What are Grant Erskine Architects Currently Working On?
Today, Grant Erskine talks about how what it takes to future proof yourself in architecture by keeping your projects diverse and always being willing to learn. As Grant says, 'If somebody asks you to do something you don't know how to do, you say yes and then you learn how to do it [and although] it makes my staff uncomfortable, I deliberately force them to do jobs that they haven't done before'.
What Are You Working On?
Amy: So what would you say the main focus of your business, right now? What are you working on?
Grant: From day one I've built this business to try and be recession-proof. So, when people say to me, 'What is your specialism? What do you do?' the response is something that I actually talk about when I'm lecturing at universities.
Nobody ever teaches you to specialise. Nobody ever says, 'You're going to be a house architect or a school architect'.
What generally happens is that professionals get pigeonholed. I work very hard to try and stop that. So, our range of projects, at the minute, is everything from you're your multi-let, HMO to buy-and-flip, residential apartments.
We also do quite a lot of very high-end, one-off houses, generally for clients that are going to live in the house.
So, we're converting a big church in Saddleworth into a six-bedroom house with an indoor swimming pool. It's all very sexy, Grand Designs stuff with bridges and glass. It looks proper nice.
And then we also do conversions and shops. We have a few nurseries under our belt, a few care homes.
It's interesting. A lot of our clients are professionals that have a sideline investing in property. So, in a lot of ways, we are their architect for everything.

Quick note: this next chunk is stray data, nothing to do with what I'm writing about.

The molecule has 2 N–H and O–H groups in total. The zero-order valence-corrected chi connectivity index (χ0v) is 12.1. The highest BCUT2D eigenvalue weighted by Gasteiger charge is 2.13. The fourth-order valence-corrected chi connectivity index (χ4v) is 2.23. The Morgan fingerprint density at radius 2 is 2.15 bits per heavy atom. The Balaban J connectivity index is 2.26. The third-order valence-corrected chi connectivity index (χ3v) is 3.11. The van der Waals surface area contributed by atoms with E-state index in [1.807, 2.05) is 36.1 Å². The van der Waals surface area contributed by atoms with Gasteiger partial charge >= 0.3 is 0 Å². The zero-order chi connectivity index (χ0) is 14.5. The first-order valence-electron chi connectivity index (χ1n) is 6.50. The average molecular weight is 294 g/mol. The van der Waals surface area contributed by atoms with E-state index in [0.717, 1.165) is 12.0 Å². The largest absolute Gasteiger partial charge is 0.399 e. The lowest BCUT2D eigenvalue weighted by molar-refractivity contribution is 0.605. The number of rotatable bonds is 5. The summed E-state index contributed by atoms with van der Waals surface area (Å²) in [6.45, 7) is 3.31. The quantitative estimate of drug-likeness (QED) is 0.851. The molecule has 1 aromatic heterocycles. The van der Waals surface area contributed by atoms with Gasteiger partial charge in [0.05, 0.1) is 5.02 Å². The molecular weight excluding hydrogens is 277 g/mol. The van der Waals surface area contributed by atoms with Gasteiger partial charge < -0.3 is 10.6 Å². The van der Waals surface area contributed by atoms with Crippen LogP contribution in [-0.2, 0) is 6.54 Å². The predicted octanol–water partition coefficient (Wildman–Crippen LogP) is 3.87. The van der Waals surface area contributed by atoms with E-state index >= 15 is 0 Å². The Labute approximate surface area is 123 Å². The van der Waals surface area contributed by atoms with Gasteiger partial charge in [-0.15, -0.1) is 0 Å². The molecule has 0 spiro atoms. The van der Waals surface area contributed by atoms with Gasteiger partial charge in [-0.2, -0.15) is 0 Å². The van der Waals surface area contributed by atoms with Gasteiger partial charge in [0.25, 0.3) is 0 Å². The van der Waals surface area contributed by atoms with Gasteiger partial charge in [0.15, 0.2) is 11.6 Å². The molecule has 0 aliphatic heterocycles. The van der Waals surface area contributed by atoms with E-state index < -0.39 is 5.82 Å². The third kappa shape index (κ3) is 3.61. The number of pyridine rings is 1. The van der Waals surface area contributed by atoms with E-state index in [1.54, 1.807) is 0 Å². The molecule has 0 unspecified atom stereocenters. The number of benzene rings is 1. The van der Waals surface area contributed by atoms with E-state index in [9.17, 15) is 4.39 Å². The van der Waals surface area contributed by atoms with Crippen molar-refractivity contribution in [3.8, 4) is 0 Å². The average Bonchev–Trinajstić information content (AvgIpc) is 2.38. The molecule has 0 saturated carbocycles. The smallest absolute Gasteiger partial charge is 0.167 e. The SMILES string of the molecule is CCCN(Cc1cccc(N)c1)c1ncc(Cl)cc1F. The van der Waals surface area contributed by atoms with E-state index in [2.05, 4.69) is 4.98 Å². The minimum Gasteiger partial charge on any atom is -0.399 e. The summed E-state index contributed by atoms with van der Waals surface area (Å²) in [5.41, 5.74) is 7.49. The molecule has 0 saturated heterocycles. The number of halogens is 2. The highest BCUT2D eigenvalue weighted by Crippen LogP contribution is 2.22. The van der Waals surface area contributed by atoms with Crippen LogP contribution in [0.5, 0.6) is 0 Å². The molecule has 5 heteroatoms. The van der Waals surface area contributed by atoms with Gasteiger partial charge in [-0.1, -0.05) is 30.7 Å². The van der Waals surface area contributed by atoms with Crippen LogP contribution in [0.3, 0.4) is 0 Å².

So, for example, a client in London is a dentist. We've done a couple of his dental practices. We've done a couple of his buy-and-flips. But we've also done his own, multi-million pound, new-build house.
We have most things in our portfolio, which is nice.
Amy: And that shows you've got this return business and your working with this diverse spectrum.
You must be doing a great job for the people that you work with, that they are repeatedly coming back and asking you to work on business projects, personal projects.
And, as you say, it keeps you working right across the spectrum.
Grant: It can be a difficult position to be in but I do it deliberately.
It makes quite a lot of my staff uncomfortable but I deliberately force them to do jobs that they haven't done before.
But it's continued education. It's continued learning, you know? I don't want us to be stale and stagnant, I always want us to be, sort of, fresh and new.
Amy: And you need to be, in architecture. You need to be, of-the-moment and keeping up with the trends.
Grant: Something that always comes to my mind... Richard Branson says this and you see it on LinkedIn a lot. If somebody asks you to do something you don't know how to do, you say yes and then you learn how to do it.
The one area we don't touch is historic work. Because it's it's very, very complex. It's very, very specialist. And generally, you find people who do historic, that's all they do.
So, every so often we'll get a job come to us with, say, a Grade 1 Listed conversion and we'll say, 'Look, it's not really for us', and we'll point the person in the right direction for a company that does it.